Skip to comments.How to save Wall Street
Posted on 04/29/2010 3:42:10 AM PDT by Scanian
As the Senate moves forward with debate over financial reforms this week, New Yorkers should remember one thing: Weak rules may let Wall Street rake in big profits in the short term, but they will erode confidence in US markets, hurting the financial institutions -- and the city -- in the long run. What's vital is to preserve the global perception that American markets treat everyone fairly.
At issue are unrestrained derivatives. These are financial instruments whose value goes up and down if the value of something else goes up or down -- so if you think pork-belly prices are going up, you don't have to buy a pig.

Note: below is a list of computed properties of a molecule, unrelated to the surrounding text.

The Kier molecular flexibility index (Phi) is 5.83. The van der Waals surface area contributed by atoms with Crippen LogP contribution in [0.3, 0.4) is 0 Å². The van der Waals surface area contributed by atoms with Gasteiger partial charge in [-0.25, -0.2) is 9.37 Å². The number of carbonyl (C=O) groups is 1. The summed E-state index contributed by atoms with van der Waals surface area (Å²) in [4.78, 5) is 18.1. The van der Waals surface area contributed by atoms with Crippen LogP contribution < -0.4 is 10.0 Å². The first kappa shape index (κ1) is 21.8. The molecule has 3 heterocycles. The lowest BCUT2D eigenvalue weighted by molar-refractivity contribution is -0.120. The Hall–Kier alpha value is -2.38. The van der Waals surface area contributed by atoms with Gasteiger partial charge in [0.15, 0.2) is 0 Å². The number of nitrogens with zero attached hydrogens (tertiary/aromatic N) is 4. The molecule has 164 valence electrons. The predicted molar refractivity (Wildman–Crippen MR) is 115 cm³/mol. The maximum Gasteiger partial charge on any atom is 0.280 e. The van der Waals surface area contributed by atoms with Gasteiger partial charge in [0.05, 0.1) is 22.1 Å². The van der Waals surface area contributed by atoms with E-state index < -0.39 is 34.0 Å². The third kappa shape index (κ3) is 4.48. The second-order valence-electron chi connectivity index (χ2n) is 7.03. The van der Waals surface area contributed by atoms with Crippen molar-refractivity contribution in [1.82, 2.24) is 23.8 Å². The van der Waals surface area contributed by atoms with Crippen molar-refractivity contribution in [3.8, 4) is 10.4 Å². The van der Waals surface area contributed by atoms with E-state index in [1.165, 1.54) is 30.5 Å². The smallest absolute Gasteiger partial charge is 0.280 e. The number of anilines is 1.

Derivatives have gotten a bad name recently, but the world needs them -- even those that seem hurtful. Goldman and its clients have come under fire for using derivatives to "short" the housing market. But how else would a then-minority of investors have convinced the world that the housing bubble had to pop?
If you think California is borrowing more than it can afford, you can't do much -- except buy a derivative whose value rises with the probability of default. The messages that investors send through these instruments are important.
Problem is, derivatives need rules that make them into "markets."
(Excerpt) Read more at nypost.com ...
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